Looking back at what we’ve completed in the last year at the Mod House Project, there’s really only one thing I regret not doing from the very beginning.
And that’s removing our popcorn ceilings.
Last October when we began demolition on our home, we had such a major to-do list and an urge to quickly move in that we sort of turned a blind eye to something that we would have loved to do under normal circumstances.
Living in our space now and looking at those ceilings, I have to admit, it kinda drives me nuts. As we slowly begin tackling our next project which is decorating our family room, I thought this would be the perfect opportunity to start smoothing out those ceilings.
Let’s bring you up to speed on this space so far.
The below image is from our MLS listing. The previous owner had bulky over-sized furniture, no overhead lighting and popcorn ceilings that just added to the dated look.
When we moved in, you can see the progress we’ve made.
We laid new flooring to match the rest of the main floor for a cohesive look, added overhead lighting, installed crown molding and painted.
Personally, I was never a fan of seeing pot lights in a popcorn ceiling. It looks awkward to me and for the past year that’s all I’ve been staring at…well that and the corner fireplace that needs some major TLC (but I’ll save that for another post).
After finalizing a plan for the family room, I thought the first thing we needed to do was say good bye to all the ugliness up top. And just like that we removed the textured ceilings. Best thing ever!
It was a fast and fairly easy process due to the fact that our ceiling have never been painted before. We also lucked out because the drywall underneath was in great shape and minimal patching work was required.
I won’t do a full step-by-step tutorial because there’s a ton of them online if you search. But also because I could explain in two sentences, what needs to be done:
“spray water directly on popcorn ceiling, let it soak for 30 seconds and scrape. Patch any imperfections and paint”.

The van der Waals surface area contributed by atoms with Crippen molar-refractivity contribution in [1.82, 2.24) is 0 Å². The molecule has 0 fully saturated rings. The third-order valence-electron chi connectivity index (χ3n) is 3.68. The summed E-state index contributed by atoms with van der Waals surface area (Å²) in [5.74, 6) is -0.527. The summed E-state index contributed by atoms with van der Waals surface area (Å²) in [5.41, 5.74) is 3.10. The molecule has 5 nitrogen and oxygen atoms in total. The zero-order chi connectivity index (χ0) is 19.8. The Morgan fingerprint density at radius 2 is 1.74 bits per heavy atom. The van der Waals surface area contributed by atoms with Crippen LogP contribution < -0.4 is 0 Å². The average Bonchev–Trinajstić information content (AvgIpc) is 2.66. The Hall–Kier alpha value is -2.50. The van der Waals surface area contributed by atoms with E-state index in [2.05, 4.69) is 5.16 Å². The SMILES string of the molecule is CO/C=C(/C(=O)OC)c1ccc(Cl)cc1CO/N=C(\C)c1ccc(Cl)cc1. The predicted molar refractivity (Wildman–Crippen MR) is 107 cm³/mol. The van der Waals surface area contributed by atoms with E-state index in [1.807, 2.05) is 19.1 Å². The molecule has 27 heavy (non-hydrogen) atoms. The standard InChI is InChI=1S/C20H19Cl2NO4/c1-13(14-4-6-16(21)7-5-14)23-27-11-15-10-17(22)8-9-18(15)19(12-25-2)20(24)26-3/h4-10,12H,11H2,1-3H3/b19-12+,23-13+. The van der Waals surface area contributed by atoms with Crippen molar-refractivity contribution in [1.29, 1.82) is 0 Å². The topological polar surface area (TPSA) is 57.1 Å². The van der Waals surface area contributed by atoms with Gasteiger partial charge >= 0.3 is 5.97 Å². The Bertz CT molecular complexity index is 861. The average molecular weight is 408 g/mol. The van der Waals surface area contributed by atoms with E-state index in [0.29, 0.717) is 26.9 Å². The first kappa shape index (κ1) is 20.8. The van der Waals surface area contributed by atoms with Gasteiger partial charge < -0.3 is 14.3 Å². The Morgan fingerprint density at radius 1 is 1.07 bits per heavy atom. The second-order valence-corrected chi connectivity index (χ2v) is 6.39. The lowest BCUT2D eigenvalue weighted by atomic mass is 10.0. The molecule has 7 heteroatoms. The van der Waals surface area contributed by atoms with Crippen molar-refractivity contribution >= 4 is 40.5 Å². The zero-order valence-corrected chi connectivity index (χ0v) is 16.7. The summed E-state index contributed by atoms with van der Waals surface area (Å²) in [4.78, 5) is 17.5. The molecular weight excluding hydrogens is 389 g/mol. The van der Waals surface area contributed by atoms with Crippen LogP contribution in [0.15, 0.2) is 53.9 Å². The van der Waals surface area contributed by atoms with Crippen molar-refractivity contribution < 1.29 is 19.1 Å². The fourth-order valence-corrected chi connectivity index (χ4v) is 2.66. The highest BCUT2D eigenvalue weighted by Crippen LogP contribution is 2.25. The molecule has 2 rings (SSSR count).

It’s really a no brainer and you can’t really mess it up unless you start gouging the crap out of your ceiling with a scraper or you jump into the project without knowing what’s on your ceiling first.
So here’s a few pointers we’ve learned along the way.
- If you have an older home (30 years +), do check for asbestos before attempting to remove your own popcorn ceiling. Back in the day, asbestos was commonly used in ceiling textures. It was banned in Canada and U.S. in 1978, however, it remained in stock for years after that until remaining product was eventually sold off and inventory was depleted.
- You don’t need any fancy spray machines or fancy tools to remove a popcorn ceiling, a simple spray bottle filled with warm water and a paint scraper works just fine (unless of course, you have a ceiling that has been painted so many times, you may need a chemical stripper instead of water)
- Tape your scraper to a long poll, it’s easier on your arms and body.
- Invest in a great ceiling paint with a matt finish. Anything with a shine or gloss will show every imperfection.
- Use plastic drop cloths from the dollar store to cover floors and walls. It’s a quick and easy clean up. There is very minimal dust since everything is wet and literally falls straight down to the floor. However, if you’re a neat freak like my husband then you may want to cover every square inch of the space (just incase!). . .
And there you have it, a smooth ceiling and it only cost us a gallon of ceiling paint!
UPDATE: You can check out the full family room reveal here.